NFL.com is diving into some historical work this offseason, ranking some of the biggest powerhouse football program’s biggest hits in the NFL Draft. This time around, it was Tennessee’s turn. Keep in mind that these rankings start with the year 2000, so that’s why Peyton Manning isn’t listed.
They used a formula to keep their rankings uniform. It goes as follows.
Here’s how they ranked the top five.
1. Jason Witten
2. Eric Berry
3. Albert Haynesworth
4. Jamal Lewis
5. Jerod Mayo
A quick look at their formula should explain pretty easily why Jason Witten is number one on this list. He’s done nothing but produce in the spotlight of Dallas since entering the league, become a perennial Pro Bowler along the way. His 14 years of play and 10 Pro Bowl appearances are staggering. He’s still going strong, somehow getting it done despite lacking virtually any suddenness to his game. Eventually father time will catch up with him, but he’s ready to roll for at least one more season with the Cowboys.
Eric Berry should overtake Witten on this list before too much longer. When he’s healthy, there’s just not too many guys that are better on the football field. He beat the odds and returned to the football field after beating Hodgkin lymphoma, coming back better than ever. Berry still has plenty of time to add to his legacy in the NFL.
The next three are debatable. Albert Haynesworth put together one of the absolute best seasons you are ever going to see from a defensive tackle in 2008. He was the anchor of that defense, leading the Titans to a 13-3 record in the process. He turned that season into a monster free agency deal, but couldn’t put it back together with Washington.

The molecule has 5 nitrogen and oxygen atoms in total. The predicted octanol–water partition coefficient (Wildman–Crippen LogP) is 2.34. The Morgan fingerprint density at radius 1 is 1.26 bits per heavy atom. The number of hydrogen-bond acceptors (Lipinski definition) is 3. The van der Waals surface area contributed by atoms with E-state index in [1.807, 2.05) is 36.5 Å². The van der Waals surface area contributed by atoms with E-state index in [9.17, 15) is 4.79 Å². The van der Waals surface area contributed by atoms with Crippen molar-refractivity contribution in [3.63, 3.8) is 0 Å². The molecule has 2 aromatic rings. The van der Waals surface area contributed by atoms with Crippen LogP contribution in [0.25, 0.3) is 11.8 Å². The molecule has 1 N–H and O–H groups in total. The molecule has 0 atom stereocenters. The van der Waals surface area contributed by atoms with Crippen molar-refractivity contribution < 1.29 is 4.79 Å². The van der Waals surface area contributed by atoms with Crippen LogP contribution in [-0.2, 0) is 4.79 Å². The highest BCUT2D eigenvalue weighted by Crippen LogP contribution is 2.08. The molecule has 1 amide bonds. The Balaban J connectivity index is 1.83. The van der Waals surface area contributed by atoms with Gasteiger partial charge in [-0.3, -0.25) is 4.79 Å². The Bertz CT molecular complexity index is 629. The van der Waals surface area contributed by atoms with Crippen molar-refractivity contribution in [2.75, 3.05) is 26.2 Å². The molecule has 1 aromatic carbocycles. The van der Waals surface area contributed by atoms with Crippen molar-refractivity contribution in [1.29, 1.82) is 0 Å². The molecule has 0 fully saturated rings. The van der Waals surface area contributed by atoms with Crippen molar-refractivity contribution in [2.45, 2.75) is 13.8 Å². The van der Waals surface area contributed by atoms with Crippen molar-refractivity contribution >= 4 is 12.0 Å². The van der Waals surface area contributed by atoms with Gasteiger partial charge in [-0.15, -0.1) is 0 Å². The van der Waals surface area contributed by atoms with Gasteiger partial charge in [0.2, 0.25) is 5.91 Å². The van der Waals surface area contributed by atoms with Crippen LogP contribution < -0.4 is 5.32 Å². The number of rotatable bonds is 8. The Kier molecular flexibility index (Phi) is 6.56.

I’d probably have Jamal Lewis ahead of Haynesworth, simply for his 2,000 yard season in Baltimore. Not a lot of guys can say they did that. He ran for 295 yards alone in week two of that 2003 season against the Browns. Lewis actually sits 24th on the NFL’s all time rushing leaders list with 10,607 yards.
Mayo landed in the best spot possible playing for the New England Patriots. He did nothing but produce early and often, taking home defensive rookie of the year honors in 2008. He went on to become a leader of that unit before abruptly retiring at just 29 years old. He now works for a health company in the corporate world.
Did they get the rankings right? Would you add anyone to this list?